KING CITY, Mo. - When one of northwest Missouri's leading employers decided to shutter a nearby manufacturing plant and ship 220 jobs to Mexico, the move was only the latest economic blow to a region accustomed to bad news. From a steadily dwindling population to the well-documented decline of family farms, hard times have been the norm all too often in the cluster of Missouri counties along the Nebraska and Iowa borders. Then came promises of economic salvation - or at least a step in the right direction - in the unlikely guise of a sharp-dressed St. Louis lawyer and scion of the one of the state's most prominent political families. His remedy was simple: look up to the sky. Farmers who once relied upon hogs or soybeans to make ends meet are now harvesting wind energy. By next year, more than 100 towering turbines are expected to rise above the skyline in Atchison, Gentry and Nodaway counties, generating enough electricity to power 45,000 homes across the state as part of Missouri's first set of commercial wind farms.
1 Nov 2006

Risky Renewable Business

Five years ago, when developers applied for a federal permit to build the world’s largest offshore wind-energy project off the Cape Cod coast, a widely held presumption was that the project ought to go forward because wind power is inherently good and that Nantucket Sound was as good a place as any to begin the off-shore renewable energy movement. But the Cape Wind project hasn’t moved forward and remains mired in controversy as evidence piles up that its developers chose perhaps the worst location. So, instead of leading the renewable energy movement into the future, Cape Wind may be imperiling that very movement by ignoring legitimate and serious flaws in its project.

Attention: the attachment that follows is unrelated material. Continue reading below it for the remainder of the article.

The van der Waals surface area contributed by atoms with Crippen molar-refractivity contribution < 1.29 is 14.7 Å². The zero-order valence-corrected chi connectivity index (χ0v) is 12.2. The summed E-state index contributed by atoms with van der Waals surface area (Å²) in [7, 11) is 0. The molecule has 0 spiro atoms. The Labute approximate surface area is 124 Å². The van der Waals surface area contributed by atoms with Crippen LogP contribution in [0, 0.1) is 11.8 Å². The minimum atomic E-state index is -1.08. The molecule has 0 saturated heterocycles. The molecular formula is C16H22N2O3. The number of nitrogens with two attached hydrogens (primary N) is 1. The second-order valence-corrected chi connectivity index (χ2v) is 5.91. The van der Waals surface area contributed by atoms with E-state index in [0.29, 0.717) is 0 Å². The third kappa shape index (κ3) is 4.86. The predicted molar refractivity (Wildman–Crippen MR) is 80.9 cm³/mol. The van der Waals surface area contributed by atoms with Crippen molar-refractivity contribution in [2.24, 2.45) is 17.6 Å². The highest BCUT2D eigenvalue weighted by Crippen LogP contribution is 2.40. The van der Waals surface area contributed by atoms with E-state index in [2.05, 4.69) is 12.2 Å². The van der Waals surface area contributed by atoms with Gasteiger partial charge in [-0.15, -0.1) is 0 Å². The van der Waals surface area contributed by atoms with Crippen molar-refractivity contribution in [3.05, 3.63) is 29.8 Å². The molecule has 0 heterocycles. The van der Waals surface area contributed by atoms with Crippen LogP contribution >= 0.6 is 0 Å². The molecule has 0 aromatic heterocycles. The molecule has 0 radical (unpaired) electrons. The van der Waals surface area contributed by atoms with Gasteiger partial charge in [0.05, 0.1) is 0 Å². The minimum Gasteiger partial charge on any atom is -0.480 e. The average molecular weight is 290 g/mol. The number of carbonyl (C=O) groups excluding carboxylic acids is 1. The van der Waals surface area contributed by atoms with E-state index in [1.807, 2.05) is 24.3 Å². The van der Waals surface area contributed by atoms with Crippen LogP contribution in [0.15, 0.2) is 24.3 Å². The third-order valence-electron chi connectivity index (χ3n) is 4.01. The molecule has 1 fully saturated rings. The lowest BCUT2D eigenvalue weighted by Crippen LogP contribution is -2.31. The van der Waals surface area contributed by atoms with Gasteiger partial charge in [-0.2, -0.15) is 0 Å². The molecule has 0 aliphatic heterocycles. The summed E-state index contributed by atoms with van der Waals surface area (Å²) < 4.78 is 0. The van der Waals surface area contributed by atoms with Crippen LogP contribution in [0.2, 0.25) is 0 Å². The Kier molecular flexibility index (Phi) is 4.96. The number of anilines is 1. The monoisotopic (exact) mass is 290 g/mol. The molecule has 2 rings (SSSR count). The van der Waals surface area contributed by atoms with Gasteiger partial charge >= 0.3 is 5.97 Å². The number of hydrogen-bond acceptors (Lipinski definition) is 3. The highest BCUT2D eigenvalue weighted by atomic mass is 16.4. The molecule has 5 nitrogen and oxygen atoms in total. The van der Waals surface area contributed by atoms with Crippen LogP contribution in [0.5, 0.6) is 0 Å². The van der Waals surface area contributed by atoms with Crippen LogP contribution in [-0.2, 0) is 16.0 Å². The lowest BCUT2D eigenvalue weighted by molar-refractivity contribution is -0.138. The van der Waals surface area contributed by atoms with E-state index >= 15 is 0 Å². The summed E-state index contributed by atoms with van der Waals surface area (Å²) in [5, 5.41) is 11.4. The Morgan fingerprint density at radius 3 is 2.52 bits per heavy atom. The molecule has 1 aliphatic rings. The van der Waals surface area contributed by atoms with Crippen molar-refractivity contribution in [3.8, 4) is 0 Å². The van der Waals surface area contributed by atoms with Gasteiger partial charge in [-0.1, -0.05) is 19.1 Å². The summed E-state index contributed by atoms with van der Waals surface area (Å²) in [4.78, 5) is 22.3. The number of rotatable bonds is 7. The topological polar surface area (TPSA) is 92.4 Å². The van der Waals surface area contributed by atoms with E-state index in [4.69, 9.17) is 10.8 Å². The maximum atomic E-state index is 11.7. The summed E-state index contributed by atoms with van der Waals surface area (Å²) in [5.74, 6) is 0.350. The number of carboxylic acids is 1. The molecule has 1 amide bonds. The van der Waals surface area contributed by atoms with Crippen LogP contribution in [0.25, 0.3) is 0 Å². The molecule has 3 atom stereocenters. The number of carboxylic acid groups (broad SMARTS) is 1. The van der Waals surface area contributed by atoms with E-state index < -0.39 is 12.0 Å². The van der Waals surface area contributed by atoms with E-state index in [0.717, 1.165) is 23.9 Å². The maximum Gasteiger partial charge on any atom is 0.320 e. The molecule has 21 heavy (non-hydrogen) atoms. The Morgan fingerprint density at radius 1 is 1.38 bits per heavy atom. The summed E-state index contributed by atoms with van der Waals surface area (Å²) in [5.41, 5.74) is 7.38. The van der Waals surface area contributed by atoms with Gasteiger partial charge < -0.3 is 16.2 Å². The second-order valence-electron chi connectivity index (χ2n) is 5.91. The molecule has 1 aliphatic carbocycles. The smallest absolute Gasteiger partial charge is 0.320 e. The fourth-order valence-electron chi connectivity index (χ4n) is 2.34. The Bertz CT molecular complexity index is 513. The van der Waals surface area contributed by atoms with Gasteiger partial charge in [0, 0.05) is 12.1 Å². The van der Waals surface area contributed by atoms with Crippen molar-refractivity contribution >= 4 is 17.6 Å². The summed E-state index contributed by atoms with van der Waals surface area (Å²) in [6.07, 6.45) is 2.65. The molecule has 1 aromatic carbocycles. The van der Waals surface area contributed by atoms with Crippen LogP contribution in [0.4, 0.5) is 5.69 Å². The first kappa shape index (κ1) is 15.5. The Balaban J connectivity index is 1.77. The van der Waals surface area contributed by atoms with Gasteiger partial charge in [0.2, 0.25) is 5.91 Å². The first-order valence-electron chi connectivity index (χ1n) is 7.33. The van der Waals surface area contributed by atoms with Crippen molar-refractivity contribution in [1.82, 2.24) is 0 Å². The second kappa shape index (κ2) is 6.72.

24 Oct 2006

Wind parks to generate PILOT revenue in 2007

PLATTSBURGH — With wind farms due to break ground in Clinton County, there's a lot of money riding on the breeze. But when will the biggest bucks start flowing? The Town of Altona has already banked $68,000 in host-community cash from Noble Environmental Power — that's $1,000 for each wind turbine the company intends to erect in its Altona Wind Park there. That agreement includes $3,000 per tower, as well, said Town Supervisor Larry Ross, which won't be affected by construction delays Noble is experiencing of late. "I believe that's January 1st," Ross said. The towns of Clinton and Ellenburg have those same deals with the wind-energy developer.